Why do smart people do stupid things?
If you have ever asked yourself “why do smart people do stupid things?” Or, if you have at times asked that question about yourself then this post will change your life.
We all know someone who is highly intelligent and masterful in one area but desperately lacking in other, vital areas. Perhaps they are amazing at making money but terrible at managing it, or great at making acquaintances, but unable to keep long term friends. Really smart about politics but unable to create a fulfilling career. Able to help others but unable to help themselves.
It may even be closer to us personally if we are disappointed that we are not living up to our potential, self sabotaging, making the same mistakes over and over again, stuck in a bad pattern but unsure why or what to do about it. This post will help you to understand the root cause, the why you do the things you do.
Intelligence is not enough
Stupid people do stupid things because they are stupid. It is irrational to expect people of low intelligence to perform well in a world where successfully navigating complex systems is a prerequisite for success. They simply don’t have the mental horsepower required and nothing can change that.
Intelligence, being smart, gives us abilities that lower IQ people fundamentally lack, however merely possessing the ability think clearly and rationally is not enough. No matter how much mental horsepower you have you will not see success unless you can consistently direct it in such a way so as to get traction.
If intelligence is not enough, then what else is needed?
How we construct ourselves
When a skilled musician plays a guitar he is not thinking about the placement of his hands or the notes or even the feel of the strings. These things are all fully under his control at a subconscious level. He has “written” into his brain and nervous system a complex and cascading set of subroutines that allow him to conjure up music as if, to the uninformed observer, by some magic.
Of course a learned skill is not magic. Skills are the result of habits, doing something over and over again until it becomes a part of who you are. Subjecting yourself to a certain stimulus, thought or action repeatedly makes a measurable imprint on your brain. You are constructing yourself.
The musician has built up his skill from the simple to the complex since BEFORE HE WAS BORN. Yes that’s right, us humans are developing skills even before we are born.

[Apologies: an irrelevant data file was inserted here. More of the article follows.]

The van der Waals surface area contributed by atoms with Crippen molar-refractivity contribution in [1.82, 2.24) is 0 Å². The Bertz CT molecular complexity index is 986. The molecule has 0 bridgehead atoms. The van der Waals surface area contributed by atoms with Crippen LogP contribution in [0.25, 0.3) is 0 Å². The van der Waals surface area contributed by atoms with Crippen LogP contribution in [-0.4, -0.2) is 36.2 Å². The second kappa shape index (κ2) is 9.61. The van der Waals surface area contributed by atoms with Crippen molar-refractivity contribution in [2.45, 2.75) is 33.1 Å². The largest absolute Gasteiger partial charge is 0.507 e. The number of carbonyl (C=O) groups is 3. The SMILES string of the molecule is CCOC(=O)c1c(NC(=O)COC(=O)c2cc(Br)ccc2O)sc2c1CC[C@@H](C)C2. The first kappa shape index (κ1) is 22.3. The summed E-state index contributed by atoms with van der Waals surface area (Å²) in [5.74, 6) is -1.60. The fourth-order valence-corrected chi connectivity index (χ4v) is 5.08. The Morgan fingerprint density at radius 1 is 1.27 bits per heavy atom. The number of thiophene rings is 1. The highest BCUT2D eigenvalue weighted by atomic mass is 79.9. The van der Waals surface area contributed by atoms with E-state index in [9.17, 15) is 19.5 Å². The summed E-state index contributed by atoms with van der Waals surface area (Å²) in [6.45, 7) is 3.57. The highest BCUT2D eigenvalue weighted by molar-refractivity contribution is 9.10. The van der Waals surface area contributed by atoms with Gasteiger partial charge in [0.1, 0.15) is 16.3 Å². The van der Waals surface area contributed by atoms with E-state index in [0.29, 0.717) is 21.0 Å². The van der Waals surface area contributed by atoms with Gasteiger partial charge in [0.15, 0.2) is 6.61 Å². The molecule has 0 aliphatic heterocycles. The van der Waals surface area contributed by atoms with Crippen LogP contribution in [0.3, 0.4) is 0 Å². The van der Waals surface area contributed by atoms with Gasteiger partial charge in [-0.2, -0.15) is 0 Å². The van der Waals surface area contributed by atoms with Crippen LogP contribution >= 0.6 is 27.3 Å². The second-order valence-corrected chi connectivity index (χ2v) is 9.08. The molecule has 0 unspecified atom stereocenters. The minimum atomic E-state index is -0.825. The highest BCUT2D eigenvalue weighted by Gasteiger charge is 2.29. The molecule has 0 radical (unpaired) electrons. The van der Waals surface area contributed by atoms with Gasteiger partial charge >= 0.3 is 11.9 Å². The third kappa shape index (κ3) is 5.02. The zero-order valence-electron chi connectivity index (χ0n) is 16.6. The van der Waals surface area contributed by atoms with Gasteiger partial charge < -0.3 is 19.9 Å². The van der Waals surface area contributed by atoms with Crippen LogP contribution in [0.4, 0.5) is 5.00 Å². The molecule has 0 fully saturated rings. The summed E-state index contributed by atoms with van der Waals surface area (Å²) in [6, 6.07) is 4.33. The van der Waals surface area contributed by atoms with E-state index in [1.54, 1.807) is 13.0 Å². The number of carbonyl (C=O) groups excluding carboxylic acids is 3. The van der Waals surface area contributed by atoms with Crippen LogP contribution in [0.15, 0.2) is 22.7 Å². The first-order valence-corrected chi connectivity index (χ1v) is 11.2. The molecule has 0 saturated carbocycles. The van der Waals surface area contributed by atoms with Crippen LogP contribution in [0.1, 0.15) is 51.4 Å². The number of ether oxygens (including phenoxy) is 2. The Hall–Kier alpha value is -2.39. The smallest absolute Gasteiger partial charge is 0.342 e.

His skill stack to play a guitar might look something like this:
(in vitro) Move body > move arm/hand > rotation of wrist > grasp/release object >
(infant) controlled movement > pressure control > manipulate object > visualize object
(child) understand cause/effect of actions > timing of actions > symbology and systems > basic music theory > specific movement patterns for each note and transition >
(adult) advanced music theory > complex movement combinations > showmanship
These subroutines can be broken down into MANY smaller parts almost infinitely. Many subroutines are used across multiple higher order skills, it’s more of a network of skills than a stack.
(If an actual guitar player wants to make a more detailed breakdown I’d love to add that in here.)
All of our learned behaviors, from how we have conversations to tying our shoes are built in a similar way. We don’t think about the underlying subroutines, they just fire as needed (when triggered by stimulus or other subroutines).
What happens when a subroutine is maladaptive?
What happens when a subroutine gets corrupted?
Keep the above questions in mind as we go deeper.
Our personality, as expressed in thinking, emotions and actions is constructed over our lifetime using a mix of hardware (our genetic predispositions) and software (our learned behavior) functioning within the limits of a system (our environment).
We can’t change our hardware. (Currently impossible)
We can radically change our software. (low cost/high reward)
We can change our environment in a limited sense. (high cost/low reward)
A healthy personality (or mind) is one that is trying to keep us alive and on the path to reproduction (or in support of reproduction by others who are genetically similar).
An unhealthy personality is one that fails to keep us alive or to support our reproduction.
Please note that happiness, pleasure and joy (HPJ) are OPTIONAL to survival and reproduction. If you primarily seek HPJ you are likely to fail at reproduction (see mouse utopia experiments).
If you primarily seek what is healthful for your genetics (not limited to your own body) you will likely also find a good measure of HPJ in fulfilling your potential.
The adaptable part of our personality is built up of millions of subroutines (operating systems + software). If a single subroutine is maladaptive it can affect all the programing that is networked in with it.
For example: If you have built up a set of unhealthy learned behaviours (programing) around how you perceive and handle confrontation it will impact your relationship with friends and family, your ability to work with other people, you ability to handle internal emotional conflicts and even your health. Changing as little as a single maladaptive subroutine in your programing can have a knock on effect that “fixes” multiple areas of your life.
Since your ability to change your personality is limited and your resources are limited where should you focus your efforts on refining your personality?
Where do you get the most leverage to change?
Choosing the right operating system
This is a very serious issue. A maladaptive software set will get you killed or even worse prevent you from reproduction. It warrants your careful consideration and personal investment in ensuring that you are running software that works for you and in your environment.